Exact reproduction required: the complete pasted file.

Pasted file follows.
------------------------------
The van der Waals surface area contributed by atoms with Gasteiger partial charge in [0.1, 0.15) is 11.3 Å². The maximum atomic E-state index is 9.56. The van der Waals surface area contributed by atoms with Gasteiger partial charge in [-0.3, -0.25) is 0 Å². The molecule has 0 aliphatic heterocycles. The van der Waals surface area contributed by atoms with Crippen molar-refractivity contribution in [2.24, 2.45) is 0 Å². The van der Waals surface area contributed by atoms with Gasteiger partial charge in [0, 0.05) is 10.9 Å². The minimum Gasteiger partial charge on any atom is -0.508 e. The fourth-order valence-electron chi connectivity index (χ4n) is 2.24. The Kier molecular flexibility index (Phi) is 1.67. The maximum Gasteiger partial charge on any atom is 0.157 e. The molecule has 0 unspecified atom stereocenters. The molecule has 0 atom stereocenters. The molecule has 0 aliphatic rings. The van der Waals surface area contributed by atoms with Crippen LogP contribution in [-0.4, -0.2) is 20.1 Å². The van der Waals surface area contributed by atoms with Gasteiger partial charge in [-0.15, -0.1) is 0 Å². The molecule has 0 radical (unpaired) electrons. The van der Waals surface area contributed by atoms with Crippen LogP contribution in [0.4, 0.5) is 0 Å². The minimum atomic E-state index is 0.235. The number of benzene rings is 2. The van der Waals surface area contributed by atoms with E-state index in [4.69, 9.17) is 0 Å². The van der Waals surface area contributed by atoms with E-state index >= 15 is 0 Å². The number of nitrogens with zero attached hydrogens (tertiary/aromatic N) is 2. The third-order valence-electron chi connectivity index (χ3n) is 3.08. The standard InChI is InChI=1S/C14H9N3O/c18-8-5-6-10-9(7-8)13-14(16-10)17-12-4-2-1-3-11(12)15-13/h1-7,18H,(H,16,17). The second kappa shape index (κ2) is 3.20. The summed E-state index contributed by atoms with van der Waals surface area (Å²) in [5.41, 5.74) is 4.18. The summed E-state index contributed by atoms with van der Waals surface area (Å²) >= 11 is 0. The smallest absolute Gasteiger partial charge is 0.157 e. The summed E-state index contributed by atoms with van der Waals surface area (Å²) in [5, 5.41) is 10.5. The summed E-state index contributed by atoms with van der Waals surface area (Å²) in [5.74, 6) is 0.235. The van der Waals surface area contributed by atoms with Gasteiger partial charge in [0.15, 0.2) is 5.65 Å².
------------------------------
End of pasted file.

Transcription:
The van der Waals surface area contributed by atoms with Gasteiger partial charge in [0.1, 0.15) is 11.3 Å². The maximum atomic E-state index is 9.56. The van der Waals surface area contributed by atoms with Gasteiger partial charge in [-0.3, -0.25) is 0 Å². The molecule has 0 aliphatic heterocycles. The van der Waals surface area contributed by atoms with Crippen molar-refractivity contribution in [2.24, 2.45) is 0 Å². The van der Waals surface area contributed by atoms with Gasteiger partial charge in [0, 0.05) is 10.9 Å². The minimum Gasteiger partial charge on any atom is -0.508 e. The fourth-order valence-electron chi connectivity index (χ4n) is 2.24. The Kier molecular flexibility index (Phi) is 1.67. The maximum Gasteiger partial charge on any atom is 0.157 e. The molecule has 0 unspecified atom stereocenters. The molecule has 0 atom stereocenters. The molecule has 0 aliphatic rings. The van der Waals surface area contributed by atoms with Crippen LogP contribution in [-0.4, -0.2) is 20.1 Å². The van der Waals surface area contributed by atoms with Gasteiger partial charge in [-0.15, -0.1) is 0 Å². The molecule has 0 radical (unpaired) electrons. The van der Waals surface area contributed by atoms with Crippen LogP contribution in [0.4, 0.5) is 0 Å². The minimum atomic E-state index is 0.235. The number of benzene rings is 2. The van der Waals surface area contributed by atoms with E-state index in [4.69, 9.17) is 0 Å². The van der Waals surface area contributed by atoms with E-state index >= 15 is 0 Å². The number of nitrogens with zero attached hydrogens (tertiary/aromatic N) is 2. The third-order valence-electron chi connectivity index (χ3n) is 3.08. The standard InChI is InChI=1S/C14H9N3O/c18-8-5-6-10-9(7-8)13-14(16-10)17-12-4-2-1-3-11(12)15-13/h1-7,18H,(H,16,17). The second kappa shape index (κ2) is 3.20. The summed E-state index contributed by atoms with van der Waals surface area (Å²) in [5.41, 5.74) is 4.18. The summed E-state index contributed by atoms with van der Waals surface area (Å²) >= 11 is 0. The smallest absolute Gasteiger partial charge is 0.157 e. The summed E-state index contributed by atoms with van der Waals surface area (Å²) in [5, 5.41) is 10.5. The summed E-state index contributed by atoms with van der Waals surface area (Å²) in [5.74, 6) is 0.235. The van der Waals surface area contributed by atoms with Gasteiger partial charge in [0.15, 0.2) is 5.65 Å².